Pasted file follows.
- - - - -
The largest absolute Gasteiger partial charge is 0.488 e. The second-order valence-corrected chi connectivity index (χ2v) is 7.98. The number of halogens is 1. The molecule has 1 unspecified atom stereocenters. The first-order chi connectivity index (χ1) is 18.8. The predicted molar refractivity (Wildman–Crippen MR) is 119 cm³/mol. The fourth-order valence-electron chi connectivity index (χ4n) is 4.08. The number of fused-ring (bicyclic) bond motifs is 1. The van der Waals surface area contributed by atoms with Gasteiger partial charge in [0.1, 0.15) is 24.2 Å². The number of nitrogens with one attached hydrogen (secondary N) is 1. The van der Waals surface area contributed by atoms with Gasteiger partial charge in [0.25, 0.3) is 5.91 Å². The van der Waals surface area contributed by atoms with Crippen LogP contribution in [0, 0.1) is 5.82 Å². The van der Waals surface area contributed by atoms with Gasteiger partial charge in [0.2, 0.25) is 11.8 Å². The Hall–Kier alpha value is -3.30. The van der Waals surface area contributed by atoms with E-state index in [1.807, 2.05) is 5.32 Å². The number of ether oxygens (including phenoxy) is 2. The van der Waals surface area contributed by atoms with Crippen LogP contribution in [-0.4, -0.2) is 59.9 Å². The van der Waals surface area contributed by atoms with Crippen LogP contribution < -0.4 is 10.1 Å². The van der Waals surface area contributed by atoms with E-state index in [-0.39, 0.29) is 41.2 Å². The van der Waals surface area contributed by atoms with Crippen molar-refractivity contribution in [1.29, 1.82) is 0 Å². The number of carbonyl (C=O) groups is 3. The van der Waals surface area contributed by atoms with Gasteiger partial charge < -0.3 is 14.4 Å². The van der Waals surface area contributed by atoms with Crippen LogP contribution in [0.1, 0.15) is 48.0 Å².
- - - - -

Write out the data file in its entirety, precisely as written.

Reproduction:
The largest absolute Gasteiger partial charge is 0.488 e. The second-order valence-corrected chi connectivity index (χ2v) is 7.98. The number of halogens is 1. The molecule has 1 unspecified atom stereocenters. The first-order chi connectivity index (χ1) is 18.8. The predicted molar refractivity (Wildman–Crippen MR) is 119 cm³/mol. The fourth-order valence-electron chi connectivity index (χ4n) is 4.08. The number of fused-ring (bicyclic) bond motifs is 1. The van der Waals surface area contributed by atoms with Gasteiger partial charge in [0.1, 0.15) is 24.2 Å². The number of nitrogens with one attached hydrogen (secondary N) is 1. The van der Waals surface area contributed by atoms with Gasteiger partial charge in [0.25, 0.3) is 5.91 Å². The van der Waals surface area contributed by atoms with Crippen LogP contribution in [0, 0.1) is 5.82 Å². The van der Waals surface area contributed by atoms with Gasteiger partial charge in [0.2, 0.25) is 11.8 Å². The Hall–Kier alpha value is -3.30. The van der Waals surface area contributed by atoms with E-state index in [1.807, 2.05) is 5.32 Å². The number of ether oxygens (including phenoxy) is 2. The van der Waals surface area contributed by atoms with Crippen LogP contribution in [-0.4, -0.2) is 59.9 Å². The van der Waals surface area contributed by atoms with Crippen LogP contribution < -0.4 is 10.1 Å². The van der Waals surface area contributed by atoms with E-state index in [-0.39, 0.29) is 41.2 Å². The van der Waals surface area contributed by atoms with Crippen molar-refractivity contribution in [1.29, 1.82) is 0 Å². The number of carbonyl (C=O) groups is 3. The van der Waals surface area contributed by atoms with Gasteiger partial charge < -0.3 is 14.4 Å². The van der Waals surface area contributed by atoms with Crippen LogP contribution in [0.1, 0.15) is 48.0 Å².